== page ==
Wednesday, 2 March 2011

FeMusa String Ensemble play Amirov and Zeynalli, 28 February 2011

The FeMusa String Ensemble gave an hour-long concert at Westminster Central Hall under the auspices of The European Azerbaijan Society to mark the nineteenth anniversary of the Khojaly massacre in Azerbaijan. Under the direction of their founder/leader Nazrin Rashidova, they played two works by Azerbaijani composers: the Nizami Symphony by Fikret Amirov (1922-1984) and Mugham Sayagi by Asaf Zeynalli (1909-1932).

Zeynalli's short piece encapsulated the essence of mugham, the complex Azeri musical form that weds classical poetry and improvisation through the utilisation of a modal system; a certain intensity of expression is often associated with the rising musical pitch of the music as well. Originally scored for violin and piano, the robust arrangement for string orchestra – largely playing in unison, all sections producing balanced and adequately rich tone – had a stately feeling at the adopted largo tempo. An appropriately sombre touch, in-keeping with the occasion, was lent by top and tailing the score with brief but atmospheric use of tubular bells. Across the ensuing texture Nazrin Rashidova spun a solo violin line that was contemplative, its melancholic poetic voice firmly to the fore. 

No less a composer than Shostakovich commented that “Amirov is a composer with a rich, melodic ability. The melody is the spirit of his creativity.” If the symphony, which dates from 1947 and celebrates the twelfth century poet Nizami Ganjavi, is anything to go by then his personal voice thrives on deliberate juxtapositions of material, both within and across its movements, though thankfully for a work of this period the impact of any realist aesthetic on his musical thinking is limited. The first movement opened with a unison burst in the upper register across the orchestra, cellos becoming inward-looking, violas more characterful in their expression, emphasising the searching thoughtfulness at work behind the notes. Only when playing at forte in high register did the music slightly lack finesse in execution. The second movement was outwardly more joyful in character, lengthy lines woven and wilfully contrasted with adroitly judged changes in tempo. The third movement appeared in the guise of a nocturne, its fulsome unison steadily built, against which Rashidova’s solo violin broke free in a passionate downward sweep before drawing the ensemble towards a neat pianissimo. The closing movement, Allegro con brio, tightly constructed from thematic material drawn from the previous movements, was played with obvious panache and assurity, giving the work as a whole much needed cohesion.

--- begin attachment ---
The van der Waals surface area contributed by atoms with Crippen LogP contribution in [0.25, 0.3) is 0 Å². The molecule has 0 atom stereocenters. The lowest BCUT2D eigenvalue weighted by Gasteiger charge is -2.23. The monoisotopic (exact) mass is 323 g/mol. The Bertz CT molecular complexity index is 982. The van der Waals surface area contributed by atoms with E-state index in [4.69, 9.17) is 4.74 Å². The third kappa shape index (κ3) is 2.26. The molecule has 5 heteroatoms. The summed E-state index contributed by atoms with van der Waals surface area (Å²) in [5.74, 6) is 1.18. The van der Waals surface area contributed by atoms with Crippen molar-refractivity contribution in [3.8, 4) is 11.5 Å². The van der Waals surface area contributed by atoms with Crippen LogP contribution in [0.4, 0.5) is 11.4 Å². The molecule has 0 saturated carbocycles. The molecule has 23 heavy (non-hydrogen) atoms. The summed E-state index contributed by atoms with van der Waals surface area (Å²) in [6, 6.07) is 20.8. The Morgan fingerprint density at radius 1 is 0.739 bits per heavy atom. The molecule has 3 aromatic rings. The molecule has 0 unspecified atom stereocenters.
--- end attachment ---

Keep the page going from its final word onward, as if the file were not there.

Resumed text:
Three extracts from other works filled out the programme: the Larghetto from Elgar’s Serenade for Strings was played at an appropriately judged tempo with well upholstered tone. The Sentimental Sarabande from Britten’s Simple Symphony highlighted the brilliant assurance of his youthful writing through the clearly sustained instrumental parts, benefitting particularly from tender cello line held against the other pizzicato strings. Grieg’s The First Meeting effectively sustained its over-riding character of vocalise in the upper strings against a slow and sombre backdrop.

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